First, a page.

This article is not about the five top parenting advice tips for 2022, or about being the perfect parent but rather it’s a look at how being a mindful, positive parent helps no matter where in the world you live.
By Carolyn Brooke
If you find parenting or caregiving very frustrating at times, know that you are not alone!
Parenting can be hard no matter where in the world you live. For us in Aotearoa our daily concerns and frustrations may be our tamariki having too much screentime or sugar, the quality of education they receive at school or how to keep them safe and cared for while still holding down a job. Youth mental wellbeing, as highlighted in the media recently, is a growing and major concern for many parents in Aotearoa.
The concerns of parents in the communities where ChildFund works are usually more immediately life-threatening or limiting like whether there is enough food or water, whether their children can actually travel the long distance to attend school or if children can be kept safe in a warzone, and these are all issues ChildFund helps children, families and communities get through.
It’s important to acknowledge that whether a parent’s concerns are immediately life threatening or not, they are all important and valid.
As parents, we do our best to nurture, protect and guide our children, After all we have to prepare them to fend for themselves in the big wide world. We want the best for our children and for them to be healthy and have a strong future.
I am a mother of two boys, four years ago I participated in a local positive parenting course. One of the strategies that really resonated with me was daily dedicated play (to allocate a set amount of time every day, say 10 minutes, for uninterrupted time with your child and make it very clear to your child that this is their time alone). This one-on-one interaction helps to fill your child’s emotional cup in feeling secure and it is enjoyable and generally manageable, keeping in mind that while 10 minutes doesn’t sound a lot it can at times, in between meals, baths, reading, and other routines, be a challenge to do consistently.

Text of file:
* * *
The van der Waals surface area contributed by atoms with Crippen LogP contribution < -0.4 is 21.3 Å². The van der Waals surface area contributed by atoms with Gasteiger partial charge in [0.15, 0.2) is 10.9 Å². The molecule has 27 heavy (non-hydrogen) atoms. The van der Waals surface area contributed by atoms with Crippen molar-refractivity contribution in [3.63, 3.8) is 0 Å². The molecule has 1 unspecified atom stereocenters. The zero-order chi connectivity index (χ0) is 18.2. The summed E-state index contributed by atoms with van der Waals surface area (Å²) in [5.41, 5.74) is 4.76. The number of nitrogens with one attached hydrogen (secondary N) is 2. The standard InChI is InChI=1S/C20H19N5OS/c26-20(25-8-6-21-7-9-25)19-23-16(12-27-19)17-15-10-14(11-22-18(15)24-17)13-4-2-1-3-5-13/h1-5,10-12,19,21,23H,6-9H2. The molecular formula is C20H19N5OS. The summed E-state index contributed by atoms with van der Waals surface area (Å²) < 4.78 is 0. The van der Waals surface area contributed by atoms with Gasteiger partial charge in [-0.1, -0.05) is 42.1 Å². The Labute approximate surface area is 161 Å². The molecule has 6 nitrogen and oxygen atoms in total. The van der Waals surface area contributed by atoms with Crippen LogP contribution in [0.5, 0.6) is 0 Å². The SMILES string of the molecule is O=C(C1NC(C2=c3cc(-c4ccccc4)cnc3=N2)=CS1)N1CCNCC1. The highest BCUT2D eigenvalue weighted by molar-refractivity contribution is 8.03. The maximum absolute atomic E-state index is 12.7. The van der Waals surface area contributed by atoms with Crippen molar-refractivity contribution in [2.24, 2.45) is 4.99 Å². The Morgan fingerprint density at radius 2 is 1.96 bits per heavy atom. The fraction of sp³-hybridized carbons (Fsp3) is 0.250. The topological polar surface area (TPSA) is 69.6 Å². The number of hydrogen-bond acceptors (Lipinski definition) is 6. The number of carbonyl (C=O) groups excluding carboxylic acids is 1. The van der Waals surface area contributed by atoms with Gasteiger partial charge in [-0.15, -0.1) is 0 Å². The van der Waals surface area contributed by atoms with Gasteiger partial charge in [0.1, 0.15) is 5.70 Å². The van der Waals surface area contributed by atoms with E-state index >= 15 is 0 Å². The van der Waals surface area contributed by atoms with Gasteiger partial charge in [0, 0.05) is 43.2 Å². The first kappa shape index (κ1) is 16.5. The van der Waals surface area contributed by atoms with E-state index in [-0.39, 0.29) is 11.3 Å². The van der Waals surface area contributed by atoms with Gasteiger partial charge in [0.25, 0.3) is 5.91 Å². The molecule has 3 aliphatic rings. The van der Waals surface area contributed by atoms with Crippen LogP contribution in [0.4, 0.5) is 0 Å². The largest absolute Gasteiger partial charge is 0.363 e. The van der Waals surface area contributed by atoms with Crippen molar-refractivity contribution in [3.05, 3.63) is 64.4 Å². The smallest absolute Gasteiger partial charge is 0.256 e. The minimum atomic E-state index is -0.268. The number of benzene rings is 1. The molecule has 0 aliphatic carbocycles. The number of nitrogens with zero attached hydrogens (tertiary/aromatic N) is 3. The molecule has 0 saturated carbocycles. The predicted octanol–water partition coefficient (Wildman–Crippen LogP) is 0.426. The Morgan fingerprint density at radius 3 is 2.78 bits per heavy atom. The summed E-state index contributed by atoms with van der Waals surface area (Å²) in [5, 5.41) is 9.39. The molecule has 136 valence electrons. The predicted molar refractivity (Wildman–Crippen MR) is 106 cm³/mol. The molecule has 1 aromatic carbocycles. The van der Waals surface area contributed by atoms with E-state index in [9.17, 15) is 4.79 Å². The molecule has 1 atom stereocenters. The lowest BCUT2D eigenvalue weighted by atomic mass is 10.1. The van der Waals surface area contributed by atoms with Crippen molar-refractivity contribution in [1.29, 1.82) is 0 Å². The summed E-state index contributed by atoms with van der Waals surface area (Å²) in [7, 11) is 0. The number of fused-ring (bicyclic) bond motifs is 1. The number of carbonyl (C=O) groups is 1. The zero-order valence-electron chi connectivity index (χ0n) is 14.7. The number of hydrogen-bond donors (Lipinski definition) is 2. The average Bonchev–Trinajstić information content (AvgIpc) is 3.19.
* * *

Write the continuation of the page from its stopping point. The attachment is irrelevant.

As children grow the ten minutes may change to a discussion together or it may be a walk. What this strategy encourages is a daily one-on-one connection with your child.
Modeling problem solving and saying sorry were other helpful tools I took from the course. There were plenty more too.
So, while the positive parenting course is not a magic silver bullet for parenting and while different children will respond differently to the strategies, it certainly helps. And today we parents can do with all the help we can get and after all whatever helps to keep a calmer and happier household is as good for our wellbeing as it is for our child’s.
In New Zealand we are very fortunate, at least in many places, to have access to resources through the Government or local organisations to assist our parenting journey. In communities where ChildFund works, like Betio in Kiribati this was not the case and that is why ChildFund is working there now with parents on a positive parenting programme. It’s based around seven principles of love and warmth; talking and listening; teaching and learning; limits and boundaries; being consistent; and structure and safety.
As published in The Northern Advocate article here
Carolyn Brooke is a mum of two, ChildFund New Zealand's engagement manager and a child sponsor of over 20 years.